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|Title:||Hunting for leisure: The social components and historic foundations of American sport hunting|
|Author(s):||Donlon, Jon Griffin|
|Doctoral Committee Chair(s):||Chick, Garry|
|Department / Program:||American Studies
History, United States
|Discipline:||Recreation, Sport and Tourism|
|Degree Granting Institution:||University of Illinois at Urbana-Champaign|
History, United States
|Abstract:||This project explores the place of sport hunting in human history, especially as it came to be expressed in the United States. Basic assumptions of cultural studies are pursued; it is assumed that human endeavor is marked by cryptic paths of power, that artifacts and behavior might usefully be read as a species of "text," and that the presence of "voice" indicates power.
In the Introduction of this project, a brief parse of the West's relationship with bloody sport and pastime is created. The next several chapters closely deal with the expression of sport hunting in the historic and cultural record. Concluding the project, a chapter reprises each of the previous chapters and offers conclusions.
The Introduction discusses what is meant by sport hunting. Chapter 1 (Hunting, Violent Sport, and War Among the Greeks & the Romans) outlines violent sport associated with the ancients. Chapter 2 (The Influence of The Medieval, Renaissance, and Industrial Eras On New World Hunting) develops the idea that sport hunting was an important activity of the privileged in Europe.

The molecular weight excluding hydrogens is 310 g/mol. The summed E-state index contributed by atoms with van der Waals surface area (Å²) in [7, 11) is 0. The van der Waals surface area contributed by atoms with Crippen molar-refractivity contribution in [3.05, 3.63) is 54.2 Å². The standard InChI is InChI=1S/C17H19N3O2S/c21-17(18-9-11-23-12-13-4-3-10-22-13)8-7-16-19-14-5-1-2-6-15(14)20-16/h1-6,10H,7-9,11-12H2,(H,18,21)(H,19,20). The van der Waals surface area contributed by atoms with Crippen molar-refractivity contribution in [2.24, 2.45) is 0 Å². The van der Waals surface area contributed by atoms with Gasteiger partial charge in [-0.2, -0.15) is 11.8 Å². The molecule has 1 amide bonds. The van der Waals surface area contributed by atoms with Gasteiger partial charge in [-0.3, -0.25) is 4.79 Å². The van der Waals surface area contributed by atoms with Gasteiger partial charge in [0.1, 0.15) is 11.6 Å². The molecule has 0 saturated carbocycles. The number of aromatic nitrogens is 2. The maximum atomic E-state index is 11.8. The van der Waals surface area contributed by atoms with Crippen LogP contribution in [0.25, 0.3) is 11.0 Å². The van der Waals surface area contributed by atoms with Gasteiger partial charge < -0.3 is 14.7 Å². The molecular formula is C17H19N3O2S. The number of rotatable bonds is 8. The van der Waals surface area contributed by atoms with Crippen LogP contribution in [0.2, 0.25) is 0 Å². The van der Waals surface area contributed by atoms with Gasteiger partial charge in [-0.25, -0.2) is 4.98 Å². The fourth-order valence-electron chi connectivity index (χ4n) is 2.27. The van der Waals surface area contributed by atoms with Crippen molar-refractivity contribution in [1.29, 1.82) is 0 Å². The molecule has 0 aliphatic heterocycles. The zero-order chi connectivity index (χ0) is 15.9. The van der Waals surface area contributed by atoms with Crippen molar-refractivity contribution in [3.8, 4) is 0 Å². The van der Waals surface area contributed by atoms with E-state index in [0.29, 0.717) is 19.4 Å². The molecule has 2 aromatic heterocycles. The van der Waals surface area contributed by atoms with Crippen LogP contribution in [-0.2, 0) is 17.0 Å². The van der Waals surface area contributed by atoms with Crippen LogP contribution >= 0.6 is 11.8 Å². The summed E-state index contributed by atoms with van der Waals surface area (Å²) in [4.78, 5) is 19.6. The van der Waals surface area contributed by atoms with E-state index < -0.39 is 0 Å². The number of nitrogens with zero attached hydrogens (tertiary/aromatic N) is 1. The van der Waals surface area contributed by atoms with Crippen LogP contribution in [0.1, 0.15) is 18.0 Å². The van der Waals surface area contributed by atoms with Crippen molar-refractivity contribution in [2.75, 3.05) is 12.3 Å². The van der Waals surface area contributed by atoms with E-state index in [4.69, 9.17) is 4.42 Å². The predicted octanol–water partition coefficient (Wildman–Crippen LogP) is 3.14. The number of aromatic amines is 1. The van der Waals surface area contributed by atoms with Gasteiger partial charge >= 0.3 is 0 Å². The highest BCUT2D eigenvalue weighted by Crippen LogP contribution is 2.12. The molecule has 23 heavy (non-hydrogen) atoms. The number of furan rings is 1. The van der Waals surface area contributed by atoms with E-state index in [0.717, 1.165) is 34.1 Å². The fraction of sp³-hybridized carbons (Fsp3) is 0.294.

Chapter 3 (Hunting in the New World: Sport in Transition and the Invention of the Sporting Ethic) explains the place of sport hunting in the European tradition. Chapter 4 (Victorian Values and the Impact of Industrialization) deals with both the burgeoning power of the factory system and the fast-developing political influence of the New World.
Chapter 5 (Outdoors as Text; the Development of Natural History: Travelers, Gunners, and the American Wilderness) describes some of the conflict taking place in the United States during development and links European and New World notions of natural history. Chapter 6 (The Privileged Image of the American Rifleman), reengages discussion of the relationship between the New World and antiquity, especially regarding enjoyment of bloody pastime.
Chapter 7 (Roosevelt and the Hunter-Naturalist) explicitly claims that certain historic figures were individually important in constructing today's notions of sport probity. Chapter 8 (Contemporary Sport Hunting: Concluding Comments) briefly pulls together the basic ideas at work in the project.
|Rights Information:||Copyright 1995 Donlon, Jon Griffin|
|Date Available in IDEALS:||2011-05-07|
|Identifier in Online Catalog:||AAI9543570|
This item appears in the following Collection(s)
Graduate Dissertations and Theses at Illinois
Graduate Theses and Dissertations at Illinois
Dissertations and Theses - Recreation, Sport and Tourism
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